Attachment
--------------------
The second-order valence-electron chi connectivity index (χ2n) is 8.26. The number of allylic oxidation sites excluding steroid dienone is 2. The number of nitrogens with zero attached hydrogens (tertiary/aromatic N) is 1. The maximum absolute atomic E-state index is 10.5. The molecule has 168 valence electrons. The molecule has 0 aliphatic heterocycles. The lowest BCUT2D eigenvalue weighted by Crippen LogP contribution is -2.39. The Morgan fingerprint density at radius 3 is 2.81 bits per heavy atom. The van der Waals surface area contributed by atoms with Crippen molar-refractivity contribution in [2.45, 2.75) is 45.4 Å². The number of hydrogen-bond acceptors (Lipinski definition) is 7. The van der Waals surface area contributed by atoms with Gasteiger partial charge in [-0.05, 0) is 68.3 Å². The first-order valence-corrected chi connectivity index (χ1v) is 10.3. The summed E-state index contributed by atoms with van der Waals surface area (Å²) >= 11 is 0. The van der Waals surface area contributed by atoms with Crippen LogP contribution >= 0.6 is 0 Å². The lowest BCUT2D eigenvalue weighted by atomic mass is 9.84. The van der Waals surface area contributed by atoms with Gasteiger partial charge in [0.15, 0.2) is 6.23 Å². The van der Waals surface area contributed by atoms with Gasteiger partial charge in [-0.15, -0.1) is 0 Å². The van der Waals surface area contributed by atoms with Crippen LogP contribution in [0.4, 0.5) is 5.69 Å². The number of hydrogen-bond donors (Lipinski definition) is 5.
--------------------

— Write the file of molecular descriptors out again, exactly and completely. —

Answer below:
The second-order valence-electron chi connectivity index (χ2n) is 8.26. The number of allylic oxidation sites excluding steroid dienone is 2. The number of nitrogens with zero attached hydrogens (tertiary/aromatic N) is 1. The maximum absolute atomic E-state index is 10.5. The molecule has 168 valence electrons. The molecule has 0 aliphatic heterocycles. The lowest BCUT2D eigenvalue weighted by Crippen LogP contribution is -2.39. The Morgan fingerprint density at radius 3 is 2.81 bits per heavy atom. The van der Waals surface area contributed by atoms with Crippen molar-refractivity contribution in [2.45, 2.75) is 45.4 Å². The number of hydrogen-bond acceptors (Lipinski definition) is 7. The van der Waals surface area contributed by atoms with Gasteiger partial charge in [-0.05, 0) is 68.3 Å². The first-order valence-corrected chi connectivity index (χ1v) is 10.3. The summed E-state index contributed by atoms with van der Waals surface area (Å²) >= 11 is 0. The van der Waals surface area contributed by atoms with Crippen LogP contribution >= 0.6 is 0 Å². The lowest BCUT2D eigenvalue weighted by atomic mass is 9.84. The van der Waals surface area contributed by atoms with Gasteiger partial charge in [0.15, 0.2) is 6.23 Å². The van der Waals surface area contributed by atoms with Gasteiger partial charge in [-0.15, -0.1) is 0 Å². The van der Waals surface area contributed by atoms with Crippen LogP contribution in [0.4, 0.5) is 5.69 Å². The number of hydrogen-bond donors (Lipinski definition) is 5.